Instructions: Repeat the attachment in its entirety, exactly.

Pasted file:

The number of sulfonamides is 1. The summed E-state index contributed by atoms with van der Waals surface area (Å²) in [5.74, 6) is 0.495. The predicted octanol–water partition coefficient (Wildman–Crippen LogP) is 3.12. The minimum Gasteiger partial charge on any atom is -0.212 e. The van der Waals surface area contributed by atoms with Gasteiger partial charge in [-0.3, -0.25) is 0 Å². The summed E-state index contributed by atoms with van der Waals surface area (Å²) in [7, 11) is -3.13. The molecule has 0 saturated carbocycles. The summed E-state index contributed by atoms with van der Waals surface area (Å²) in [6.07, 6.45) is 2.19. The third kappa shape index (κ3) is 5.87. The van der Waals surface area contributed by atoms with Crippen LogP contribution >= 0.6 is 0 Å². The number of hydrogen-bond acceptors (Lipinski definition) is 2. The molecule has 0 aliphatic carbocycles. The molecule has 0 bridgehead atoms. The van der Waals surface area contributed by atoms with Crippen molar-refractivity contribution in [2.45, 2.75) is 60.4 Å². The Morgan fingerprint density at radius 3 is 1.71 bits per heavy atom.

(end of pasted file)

The number of sulfonamides is 1. The summed E-state index contributed by atoms with van der Waals surface area (Å²) in [5.74, 6) is 0.495. The predicted octanol–water partition coefficient (Wildman–Crippen LogP) is 3.12. The minimum Gasteiger partial charge on any atom is -0.212 e. The van der Waals surface area contributed by atoms with Gasteiger partial charge in [-0.3, -0.25) is 0 Å². The summed E-state index contributed by atoms with van der Waals surface area (Å²) in [7, 11) is -3.13. The molecule has 0 saturated carbocycles. The summed E-state index contributed by atoms with van der Waals surface area (Å²) in [6.07, 6.45) is 2.19. The third kappa shape index (κ3) is 5.87. The van der Waals surface area contributed by atoms with Crippen LogP contribution >= 0.6 is 0 Å². The number of hydrogen-bond acceptors (Lipinski definition) is 2. The molecule has 0 aliphatic carbocycles. The molecule has 0 bridgehead atoms. The van der Waals surface area contributed by atoms with Crippen molar-refractivity contribution in [2.45, 2.75) is 60.4 Å². The Morgan fingerprint density at radius 3 is 1.71 bits per heavy atom.